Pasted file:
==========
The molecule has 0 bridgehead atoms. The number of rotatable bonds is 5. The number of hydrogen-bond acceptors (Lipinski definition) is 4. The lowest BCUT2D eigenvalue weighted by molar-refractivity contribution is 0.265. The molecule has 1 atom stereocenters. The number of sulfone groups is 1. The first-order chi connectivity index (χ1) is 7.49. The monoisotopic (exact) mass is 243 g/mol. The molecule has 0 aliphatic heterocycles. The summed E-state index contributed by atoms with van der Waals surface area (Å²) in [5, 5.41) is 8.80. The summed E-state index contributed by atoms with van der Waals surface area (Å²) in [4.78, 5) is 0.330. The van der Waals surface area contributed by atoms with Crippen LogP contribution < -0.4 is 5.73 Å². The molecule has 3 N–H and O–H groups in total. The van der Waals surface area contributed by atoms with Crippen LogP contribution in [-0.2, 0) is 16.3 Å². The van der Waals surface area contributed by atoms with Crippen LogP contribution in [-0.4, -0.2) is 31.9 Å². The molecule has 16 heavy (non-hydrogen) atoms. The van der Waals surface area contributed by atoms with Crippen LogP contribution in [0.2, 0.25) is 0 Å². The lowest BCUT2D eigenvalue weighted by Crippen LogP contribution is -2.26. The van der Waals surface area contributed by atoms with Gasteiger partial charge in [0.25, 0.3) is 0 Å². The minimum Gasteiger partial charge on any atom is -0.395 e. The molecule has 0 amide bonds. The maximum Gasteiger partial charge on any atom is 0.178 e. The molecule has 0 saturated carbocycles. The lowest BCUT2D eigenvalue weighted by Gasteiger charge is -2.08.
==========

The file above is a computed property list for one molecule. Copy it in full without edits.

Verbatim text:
The molecule has 0 bridgehead atoms. The number of rotatable bonds is 5. The number of hydrogen-bond acceptors (Lipinski definition) is 4. The lowest BCUT2D eigenvalue weighted by molar-refractivity contribution is 0.265. The molecule has 1 atom stereocenters. The number of sulfone groups is 1. The first-order chi connectivity index (χ1) is 7.49. The monoisotopic (exact) mass is 243 g/mol. The molecule has 0 aliphatic heterocycles. The summed E-state index contributed by atoms with van der Waals surface area (Å²) in [5, 5.41) is 8.80. The summed E-state index contributed by atoms with van der Waals surface area (Å²) in [4.78, 5) is 0.330. The van der Waals surface area contributed by atoms with Crippen LogP contribution < -0.4 is 5.73 Å². The molecule has 3 N–H and O–H groups in total. The van der Waals surface area contributed by atoms with Crippen LogP contribution in [-0.2, 0) is 16.3 Å². The van der Waals surface area contributed by atoms with Crippen LogP contribution in [-0.4, -0.2) is 31.9 Å². The molecule has 16 heavy (non-hydrogen) atoms. The van der Waals surface area contributed by atoms with Crippen LogP contribution in [0.2, 0.25) is 0 Å². The lowest BCUT2D eigenvalue weighted by Crippen LogP contribution is -2.26. The van der Waals surface area contributed by atoms with Gasteiger partial charge in [0.25, 0.3) is 0 Å². The minimum Gasteiger partial charge on any atom is -0.395 e. The molecule has 0 amide bonds. The maximum Gasteiger partial charge on any atom is 0.178 e. The molecule has 0 saturated carbocycles. The lowest BCUT2D eigenvalue weighted by Gasteiger charge is -2.08.